RMIT Gallery facade transforms on White Night


If you’re heading to White Night Melbourne on Saturday make sure you pay RMIT Gallery a visit.

From dusk till dawn, the RMIT Gallery facade will be transformed into organic digital audio reactive light display called Ectoplasm by MindBuffer & digital artist Andy Thomas.

Thomas is a digital artist who creates intricate artwork and specialises in particle simulation based motion graphics, inspired by nature and technology.

MindBuffer is the combined music programming and synaesthesia exploration of RMIT lecturer Dr Joshua Batty and Mitchell Nordine. They met studying at RMIT University early 2010 and clicked instantly. Last year at White Night, they transformed RMIT’s iconic Storey Hall (home of RMIT Gallery) into a dazzling abstract light projection. Watch the video below:

“Last year was the first time we had the opportunity to projection map the entire facade of a building, which was an amazing opportunity offered by RMIT Gallery,” Batty said.

“This year, we have taken a more organic approach with the visuals, and moved beyond the geometrical tricks. What we plan is to work with the features of the facade and bring it into the three dimensional plane.

“We will also be adding an important audio component.”

Thomas is excited about using Storey Hall as ‘an enormous canvas’ for his work.

“I am so used to doing work on the small screen and this is very different. I can have organic elements growing up the building, and it’s going to very luminous as well.”

Nordine, who is handling the audio component, promises a cross between “Sci-Fi and organic”  and says people will be surprised by how the addition of sound will change their experience of the light display.

“Sound brings you a lot more into the space. Humans evolved to perceive space through sound, so it this additional element will be transformative,” Nordine said.

Anyone who has worked White Night knows the endurance required. MindBuffer and Thomas are no strangers to working festivals, having recently performed at country Victoria’s Rainbow Serpent Festival of electronic music and art.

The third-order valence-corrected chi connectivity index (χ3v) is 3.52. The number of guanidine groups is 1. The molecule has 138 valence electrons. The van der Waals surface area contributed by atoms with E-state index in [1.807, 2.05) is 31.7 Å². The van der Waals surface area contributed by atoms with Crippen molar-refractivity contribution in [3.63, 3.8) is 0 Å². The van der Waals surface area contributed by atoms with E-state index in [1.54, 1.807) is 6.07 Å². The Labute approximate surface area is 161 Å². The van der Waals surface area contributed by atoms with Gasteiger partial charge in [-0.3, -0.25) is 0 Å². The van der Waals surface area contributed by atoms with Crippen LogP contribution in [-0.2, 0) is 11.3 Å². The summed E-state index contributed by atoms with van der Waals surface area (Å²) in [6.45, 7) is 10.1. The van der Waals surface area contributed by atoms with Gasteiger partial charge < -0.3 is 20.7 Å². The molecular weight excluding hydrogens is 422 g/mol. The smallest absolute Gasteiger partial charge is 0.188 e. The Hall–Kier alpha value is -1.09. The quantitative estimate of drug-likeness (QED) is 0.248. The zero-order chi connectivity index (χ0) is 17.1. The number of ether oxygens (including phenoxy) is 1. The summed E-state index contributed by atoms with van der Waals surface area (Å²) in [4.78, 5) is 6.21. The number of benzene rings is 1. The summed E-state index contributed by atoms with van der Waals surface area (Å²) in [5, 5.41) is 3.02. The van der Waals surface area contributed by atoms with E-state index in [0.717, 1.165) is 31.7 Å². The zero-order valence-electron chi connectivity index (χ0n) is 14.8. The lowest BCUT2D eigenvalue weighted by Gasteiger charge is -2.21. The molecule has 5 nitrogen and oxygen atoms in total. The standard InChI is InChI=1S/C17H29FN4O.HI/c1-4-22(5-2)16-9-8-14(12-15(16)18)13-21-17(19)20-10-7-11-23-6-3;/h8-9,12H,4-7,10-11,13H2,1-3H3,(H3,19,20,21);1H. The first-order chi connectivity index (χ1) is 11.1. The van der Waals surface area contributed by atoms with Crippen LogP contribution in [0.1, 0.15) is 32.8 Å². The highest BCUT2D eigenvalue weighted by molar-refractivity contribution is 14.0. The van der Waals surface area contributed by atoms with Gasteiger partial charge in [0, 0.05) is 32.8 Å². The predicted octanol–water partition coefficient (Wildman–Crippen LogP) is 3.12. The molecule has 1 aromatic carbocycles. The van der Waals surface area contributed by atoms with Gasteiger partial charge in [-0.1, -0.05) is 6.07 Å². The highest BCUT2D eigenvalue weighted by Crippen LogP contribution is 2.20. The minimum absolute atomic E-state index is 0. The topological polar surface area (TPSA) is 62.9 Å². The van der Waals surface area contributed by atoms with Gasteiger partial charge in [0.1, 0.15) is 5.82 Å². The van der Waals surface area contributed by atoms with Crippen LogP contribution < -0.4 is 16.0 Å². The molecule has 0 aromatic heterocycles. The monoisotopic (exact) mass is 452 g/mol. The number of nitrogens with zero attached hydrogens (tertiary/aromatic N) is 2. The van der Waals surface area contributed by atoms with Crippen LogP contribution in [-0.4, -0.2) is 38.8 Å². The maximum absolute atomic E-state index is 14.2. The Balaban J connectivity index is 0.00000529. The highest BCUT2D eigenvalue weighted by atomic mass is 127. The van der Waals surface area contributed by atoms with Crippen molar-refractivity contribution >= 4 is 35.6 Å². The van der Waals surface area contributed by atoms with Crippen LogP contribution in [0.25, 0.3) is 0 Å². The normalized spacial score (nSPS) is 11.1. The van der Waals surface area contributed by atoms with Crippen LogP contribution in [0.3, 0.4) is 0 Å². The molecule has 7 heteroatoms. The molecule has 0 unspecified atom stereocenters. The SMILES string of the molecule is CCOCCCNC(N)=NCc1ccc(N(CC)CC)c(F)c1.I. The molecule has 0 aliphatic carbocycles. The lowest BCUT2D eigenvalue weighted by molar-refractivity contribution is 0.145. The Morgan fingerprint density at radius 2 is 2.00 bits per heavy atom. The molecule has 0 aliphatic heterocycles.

Batty has a few tricks up his sleeve after being bed ridden for a week after last year’s White Night, which saw him working on top of the building opposite Storey Hall for the duration. It took its toll.

“This year, we have added a generative story engine, which will reveal different aspects throughout the night, without needing us to input new work the whole event,” Batty said.

“At White Night, people tend to come and go and experience lots of different things. We realised that no one sits in front of one work for a long period, so this year, we have taken that in account, along with a watchful eye on our own health.”

While you are at RMIT Gallery, step inside our Hybrid Worlds events and visit the final night of the interactive bio-art exhibition Morbis Artis: Diseases of the Arts, and watch ‘What big teeth you have’ an iteration of Jazmina Cininas’ Girlie Werewolf Project which will morph the face of the Storey Hall annex (next door to the Gallery) into a shape-shifting roll call of lupine ladies.

Listen to MindBuffer & Andy Thomas talk about Ectoplasm and the challenges of transforming the Storey Hall facade for White Night Melbourne.

When: 7pm Saturday 18 February to 7am Sunday 19 February
What: Ectoplasm, by MindBuffer & Andy Thomas
Where: RMIT Gallery facade (Storey Hall ) 344 Swanston Street Melbourne.

RMIT Open Day 2016 – visit RMIT Gallery


Quiddity installation image by Tobias Titz, RMIT Gallery, 2016.

Come inside RMIT Gallery while you explore the RMIT city campus on 14 August during Open Day. The gallery will be open from 10 am – 4 pm, and you can check out the last week of our current exhibitions. Both exhibitions end on 20 August.

Quiddity provides a behind-the-scenes peek into the RMIT Art Collection, and Light moves: Contemporary Australian Video Art features innovative work from top Australian artists, including RMIT alumni Christian Thompson. In 2010 Thompson became the first Aboriginal Australian to be admitted into the University of Oxford in its 900-year history. He holds a Doctorate of Philosophy (Fine Art), Trinity College, University of Oxford, Britain, Master of Theatre, Amsterdam School of Arts, Das Arts, The Netherlands, Masters of Fine Art (Sculpture) RMIT University and Honours (Sculpture) RMIT University, and a Bachelor of Fine Art from the University of Southern Queensland.


Christian Thompson

LIGHT MOVES IMAGE Christian Thompson, HEAT 2010. Three channel digital video, sound, duration 5 minutes 52 seconds. Collection of the National Gallery of Australia, Canberra


RMIT Open Day is on 14 August from 10-4 pm. Plan your Open Day


RMIT Gallery is RMIT University’s premier exhibition gallery, presenting an exemplary professional program of local, Australian and international creative works, research outcomes and cultural stories that promote social and academic interaction between the university and a global public with a focus on external partnerships and digital dissemination.

The public exhibition program delivers unique visceral experiences of visual art, new media, and sonic art, design popular culture, science technology and art fusions in its five museum standard spaces.